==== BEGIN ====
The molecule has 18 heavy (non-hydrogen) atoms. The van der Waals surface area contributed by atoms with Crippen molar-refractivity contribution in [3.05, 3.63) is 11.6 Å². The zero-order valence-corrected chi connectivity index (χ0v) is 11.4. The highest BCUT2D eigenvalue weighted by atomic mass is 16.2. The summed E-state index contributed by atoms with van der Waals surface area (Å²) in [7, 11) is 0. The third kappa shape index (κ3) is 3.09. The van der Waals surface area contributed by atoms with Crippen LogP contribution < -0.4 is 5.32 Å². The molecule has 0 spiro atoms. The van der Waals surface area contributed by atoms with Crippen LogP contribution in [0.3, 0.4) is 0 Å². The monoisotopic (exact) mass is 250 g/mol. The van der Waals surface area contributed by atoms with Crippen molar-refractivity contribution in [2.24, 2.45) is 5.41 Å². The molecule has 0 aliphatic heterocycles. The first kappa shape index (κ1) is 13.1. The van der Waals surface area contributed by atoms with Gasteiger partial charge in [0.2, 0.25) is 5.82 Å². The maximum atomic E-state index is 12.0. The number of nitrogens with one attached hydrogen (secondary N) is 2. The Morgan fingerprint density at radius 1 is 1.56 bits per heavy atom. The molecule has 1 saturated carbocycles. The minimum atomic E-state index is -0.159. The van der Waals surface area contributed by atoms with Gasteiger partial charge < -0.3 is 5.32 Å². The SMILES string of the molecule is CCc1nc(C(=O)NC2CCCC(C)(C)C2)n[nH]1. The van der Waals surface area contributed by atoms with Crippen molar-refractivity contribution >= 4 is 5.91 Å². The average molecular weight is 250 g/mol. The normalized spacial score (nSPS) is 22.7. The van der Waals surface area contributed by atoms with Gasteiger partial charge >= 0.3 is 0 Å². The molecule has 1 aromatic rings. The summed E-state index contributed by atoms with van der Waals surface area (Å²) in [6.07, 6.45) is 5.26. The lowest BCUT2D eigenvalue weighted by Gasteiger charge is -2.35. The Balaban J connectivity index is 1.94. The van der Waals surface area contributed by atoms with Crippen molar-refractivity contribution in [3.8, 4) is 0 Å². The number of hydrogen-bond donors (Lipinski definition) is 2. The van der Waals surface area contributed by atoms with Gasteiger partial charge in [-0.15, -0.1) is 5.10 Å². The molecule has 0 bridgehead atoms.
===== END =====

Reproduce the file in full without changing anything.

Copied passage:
The molecule has 18 heavy (non-hydrogen) atoms. The van der Waals surface area contributed by atoms with Crippen molar-refractivity contribution in [3.05, 3.63) is 11.6 Å². The zero-order valence-corrected chi connectivity index (χ0v) is 11.4. The highest BCUT2D eigenvalue weighted by atomic mass is 16.2. The summed E-state index contributed by atoms with van der Waals surface area (Å²) in [7, 11) is 0. The third kappa shape index (κ3) is 3.09. The van der Waals surface area contributed by atoms with Crippen LogP contribution < -0.4 is 5.32 Å². The molecule has 0 spiro atoms. The van der Waals surface area contributed by atoms with Crippen LogP contribution in [0.3, 0.4) is 0 Å². The monoisotopic (exact) mass is 250 g/mol. The van der Waals surface area contributed by atoms with Crippen molar-refractivity contribution in [2.24, 2.45) is 5.41 Å². The molecule has 0 aliphatic heterocycles. The first kappa shape index (κ1) is 13.1. The van der Waals surface area contributed by atoms with Gasteiger partial charge in [0.2, 0.25) is 5.82 Å². The maximum atomic E-state index is 12.0. The number of nitrogens with one attached hydrogen (secondary N) is 2. The Morgan fingerprint density at radius 1 is 1.56 bits per heavy atom. The molecule has 1 saturated carbocycles. The minimum atomic E-state index is -0.159. The van der Waals surface area contributed by atoms with Gasteiger partial charge < -0.3 is 5.32 Å². The SMILES string of the molecule is CCc1nc(C(=O)NC2CCCC(C)(C)C2)n[nH]1. The van der Waals surface area contributed by atoms with Crippen molar-refractivity contribution >= 4 is 5.91 Å². The average molecular weight is 250 g/mol. The normalized spacial score (nSPS) is 22.7. The van der Waals surface area contributed by atoms with Gasteiger partial charge >= 0.3 is 0 Å². The molecule has 1 aromatic rings. The summed E-state index contributed by atoms with van der Waals surface area (Å²) in [6.07, 6.45) is 5.26. The lowest BCUT2D eigenvalue weighted by Gasteiger charge is -2.35. The Balaban J connectivity index is 1.94. The van der Waals surface area contributed by atoms with Crippen molar-refractivity contribution in [3.8, 4) is 0 Å². The number of hydrogen-bond donors (Lipinski definition) is 2. The van der Waals surface area contributed by atoms with Gasteiger partial charge in [-0.15, -0.1) is 5.10 Å². The molecule has 0 bridgehead atoms.